So honestly, when we look at it, we see that the absolute amount of horsepower in the hands of the USA and Archrock and some of our smaller peers has grown substantially, but on a percentage basis, it remains about the same at roughly 20% or so. What we do think is coming is that with the focus on living within everybody's means, the self-funding requirement that Wall Street and others are placing on E&Ps, Midstreams, in pipeline companies, equity is precious, leverage is same for saying, coverage is extremely important. We continue to see signals from people who historically might have own compression, looking at it as not necessarily a core business competency. It's not something that they look at and say, I have to own my compression. It's something that is near and dear to my balance sheet. Frankly, we're starting to see moves by some people who historically have acquired and owned and operated assets looking to outsource.

And I think that that to us is the more exciting trend is a potential and I'm not going to call radical shift, but a methodical shift to larger and larger customers who control vast amounts of acreage or vast amounts of gathering systems and vast amounts of processing assets, looking going forward to make alternative arrangements for their incremental compression, not necessarily monetize your existing assets, but more importantly on the incremental growth projects, turning over the operations, maintenance, construction, development, the day-to-day your contract compression to the likes of the USA Compression.

So we think that over the next five to 10 years, that trend will potentially accelerate. And I think USA Compression is kind of uniquely positioned to capitalize on those large horsepower applications with some of the lowest leverage of the industry, some of the best coverage in the industry, availability under our senior credit facilities and our ability to tap into the marketplace for some of these select opportunities that are very, very accretive financially with extremely creditworthy customers.

Thomas Curran -- B. Riley FBR -- Analyst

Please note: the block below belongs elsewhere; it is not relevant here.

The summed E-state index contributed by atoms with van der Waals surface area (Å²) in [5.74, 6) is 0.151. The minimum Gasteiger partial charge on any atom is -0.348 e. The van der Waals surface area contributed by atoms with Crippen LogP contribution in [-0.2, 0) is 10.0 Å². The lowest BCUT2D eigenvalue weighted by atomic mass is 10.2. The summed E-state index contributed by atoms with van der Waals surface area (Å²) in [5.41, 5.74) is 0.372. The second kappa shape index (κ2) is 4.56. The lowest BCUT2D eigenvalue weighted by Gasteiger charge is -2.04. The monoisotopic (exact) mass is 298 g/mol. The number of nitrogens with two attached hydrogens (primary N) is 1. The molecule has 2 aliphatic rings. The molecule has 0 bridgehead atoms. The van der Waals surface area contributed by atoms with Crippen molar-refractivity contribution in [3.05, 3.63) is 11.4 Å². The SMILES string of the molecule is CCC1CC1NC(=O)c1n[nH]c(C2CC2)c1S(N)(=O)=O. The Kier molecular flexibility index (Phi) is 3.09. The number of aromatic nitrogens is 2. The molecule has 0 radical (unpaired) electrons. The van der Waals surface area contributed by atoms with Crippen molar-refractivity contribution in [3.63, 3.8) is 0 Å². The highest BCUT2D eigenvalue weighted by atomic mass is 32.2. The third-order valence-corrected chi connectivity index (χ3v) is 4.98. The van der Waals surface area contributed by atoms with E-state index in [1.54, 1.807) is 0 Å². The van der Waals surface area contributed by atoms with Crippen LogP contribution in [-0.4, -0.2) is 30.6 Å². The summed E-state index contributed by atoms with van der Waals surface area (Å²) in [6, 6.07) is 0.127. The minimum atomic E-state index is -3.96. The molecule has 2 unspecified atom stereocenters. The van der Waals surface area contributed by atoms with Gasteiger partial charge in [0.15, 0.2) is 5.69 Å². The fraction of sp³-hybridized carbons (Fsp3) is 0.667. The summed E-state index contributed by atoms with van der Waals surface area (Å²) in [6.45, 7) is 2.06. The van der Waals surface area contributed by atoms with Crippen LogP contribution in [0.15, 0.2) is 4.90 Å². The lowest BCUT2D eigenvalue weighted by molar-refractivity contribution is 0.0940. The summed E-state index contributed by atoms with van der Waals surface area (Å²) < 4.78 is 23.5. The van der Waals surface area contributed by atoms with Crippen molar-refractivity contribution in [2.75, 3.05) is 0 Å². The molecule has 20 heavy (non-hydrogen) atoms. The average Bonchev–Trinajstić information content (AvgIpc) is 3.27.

That was a helpful answer. Thanks for taking my questions.

Eric D. Long -- President and Chief Executive Officer

Thank you, sir.

Operator

All right. Thank you. At this time, there are no further questions in the queue. So, I would like to turn the call back over to Eric Long for closing remarks.

Eric D. Long -- President and Chief Executive Officer

Thank you, operator and thank you all for joining us on the call today. The first quarter was a great start for the year and a great way to wrap up the first 12 months on the combined USA Compression CDM business operations. The market for compression services continues to be strong and our focus hasn't changed, driving utilization with pricing, watching the expenses while operating in a safe manner and providing our customers the level of service they have become accustomed to.

With the integration behind us, we are focused on driving attractive economic returns for our unitholders over the long term. We've proven the model is sustainable during the downturn. We've now demonstrated that we've been able to do successfully integrate a business with great assets like CDM and we now look forward to continuing to deliver results for our unitholders. We look forward to updating you on the next quarterly call. Thank you for your continued interest in and support of USA Compression.

Operator

Thank you, ladies and gentlemen. This concludes today's teleconference. You may now disconnect. Please enjoy the rest of your day.

Duration: 40 minutes

Call participants:

Christopher W. Porter -- Vice President, General Counsel and Secretary

Eric D. Long -- President and Chief Executive Officer

Matthew C. Liuzzi -- Vice President, Chief Financial Officer and Treasurer

Praveen Narra -- Raymond James -- Analyst

Charles Barber -- J.P. Morgan -- Analyst

Barrett Blaschke -- MUFG Securities -- Analyst

Thomas Curran -- B. Riley FBR -- Analyst